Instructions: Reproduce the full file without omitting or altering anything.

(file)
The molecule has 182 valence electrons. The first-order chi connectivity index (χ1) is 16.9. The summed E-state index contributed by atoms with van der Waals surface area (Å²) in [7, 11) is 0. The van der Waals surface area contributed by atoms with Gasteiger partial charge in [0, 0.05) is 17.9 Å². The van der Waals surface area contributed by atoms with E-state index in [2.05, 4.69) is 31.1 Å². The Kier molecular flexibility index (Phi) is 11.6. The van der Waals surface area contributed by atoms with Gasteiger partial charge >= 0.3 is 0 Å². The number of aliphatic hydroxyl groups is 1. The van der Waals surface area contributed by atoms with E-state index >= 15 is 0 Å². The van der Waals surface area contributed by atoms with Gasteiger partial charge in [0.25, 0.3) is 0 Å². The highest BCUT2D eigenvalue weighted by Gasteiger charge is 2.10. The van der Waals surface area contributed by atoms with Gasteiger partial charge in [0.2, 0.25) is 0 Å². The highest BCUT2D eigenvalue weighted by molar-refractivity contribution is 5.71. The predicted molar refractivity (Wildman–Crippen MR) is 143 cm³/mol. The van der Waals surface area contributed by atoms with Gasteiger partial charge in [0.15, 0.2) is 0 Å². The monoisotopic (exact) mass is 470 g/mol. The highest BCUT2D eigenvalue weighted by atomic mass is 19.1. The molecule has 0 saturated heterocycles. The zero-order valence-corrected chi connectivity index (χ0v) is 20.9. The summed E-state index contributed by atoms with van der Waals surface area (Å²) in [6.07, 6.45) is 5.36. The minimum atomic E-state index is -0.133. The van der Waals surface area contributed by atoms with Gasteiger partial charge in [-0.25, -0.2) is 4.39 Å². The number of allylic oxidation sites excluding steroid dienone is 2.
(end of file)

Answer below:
The molecule has 182 valence electrons. The first-order chi connectivity index (χ1) is 16.9. The summed E-state index contributed by atoms with van der Waals surface area (Å²) in [7, 11) is 0. The van der Waals surface area contributed by atoms with Gasteiger partial charge in [0, 0.05) is 17.9 Å². The van der Waals surface area contributed by atoms with E-state index in [2.05, 4.69) is 31.1 Å². The Kier molecular flexibility index (Phi) is 11.6. The van der Waals surface area contributed by atoms with Gasteiger partial charge >= 0.3 is 0 Å². The number of aliphatic hydroxyl groups is 1. The van der Waals surface area contributed by atoms with E-state index >= 15 is 0 Å². The van der Waals surface area contributed by atoms with Gasteiger partial charge in [0.25, 0.3) is 0 Å². The highest BCUT2D eigenvalue weighted by Gasteiger charge is 2.10. The van der Waals surface area contributed by atoms with Gasteiger partial charge in [0.2, 0.25) is 0 Å². The highest BCUT2D eigenvalue weighted by molar-refractivity contribution is 5.71. The predicted molar refractivity (Wildman–Crippen MR) is 143 cm³/mol. The van der Waals surface area contributed by atoms with Gasteiger partial charge in [0.15, 0.2) is 0 Å². The monoisotopic (exact) mass is 470 g/mol. The highest BCUT2D eigenvalue weighted by atomic mass is 19.1. The molecule has 0 saturated heterocycles. The zero-order valence-corrected chi connectivity index (χ0v) is 20.9. The summed E-state index contributed by atoms with van der Waals surface area (Å²) in [6.07, 6.45) is 5.36. The minimum atomic E-state index is -0.133. The van der Waals surface area contributed by atoms with Gasteiger partial charge in [-0.25, -0.2) is 4.39 Å². The number of allylic oxidation sites excluding steroid dienone is 2.